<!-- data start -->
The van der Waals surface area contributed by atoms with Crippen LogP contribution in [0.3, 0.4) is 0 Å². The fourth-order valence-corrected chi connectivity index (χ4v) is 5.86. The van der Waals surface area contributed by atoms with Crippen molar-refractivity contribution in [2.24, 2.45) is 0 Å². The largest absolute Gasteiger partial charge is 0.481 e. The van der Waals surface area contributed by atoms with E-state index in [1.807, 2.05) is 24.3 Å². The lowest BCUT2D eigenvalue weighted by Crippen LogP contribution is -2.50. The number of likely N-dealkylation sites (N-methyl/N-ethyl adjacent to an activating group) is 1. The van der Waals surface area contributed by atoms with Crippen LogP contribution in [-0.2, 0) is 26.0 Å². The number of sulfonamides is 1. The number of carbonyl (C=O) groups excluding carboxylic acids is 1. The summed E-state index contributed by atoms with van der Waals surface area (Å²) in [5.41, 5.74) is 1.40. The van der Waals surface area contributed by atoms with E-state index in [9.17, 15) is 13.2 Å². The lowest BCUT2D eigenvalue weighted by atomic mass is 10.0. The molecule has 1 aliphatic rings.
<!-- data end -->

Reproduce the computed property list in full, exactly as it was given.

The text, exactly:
The van der Waals surface area contributed by atoms with Crippen LogP contribution in [0.3, 0.4) is 0 Å². The fourth-order valence-corrected chi connectivity index (χ4v) is 5.86. The van der Waals surface area contributed by atoms with Crippen molar-refractivity contribution in [2.24, 2.45) is 0 Å². The largest absolute Gasteiger partial charge is 0.481 e. The van der Waals surface area contributed by atoms with E-state index in [1.807, 2.05) is 24.3 Å². The lowest BCUT2D eigenvalue weighted by Crippen LogP contribution is -2.50. The number of likely N-dealkylation sites (N-methyl/N-ethyl adjacent to an activating group) is 1. The van der Waals surface area contributed by atoms with Crippen LogP contribution in [-0.2, 0) is 26.0 Å². The number of sulfonamides is 1. The number of carbonyl (C=O) groups excluding carboxylic acids is 1. The summed E-state index contributed by atoms with van der Waals surface area (Å²) in [5.41, 5.74) is 1.40. The van der Waals surface area contributed by atoms with E-state index in [9.17, 15) is 13.2 Å². The lowest BCUT2D eigenvalue weighted by atomic mass is 10.0. The molecule has 1 aliphatic rings.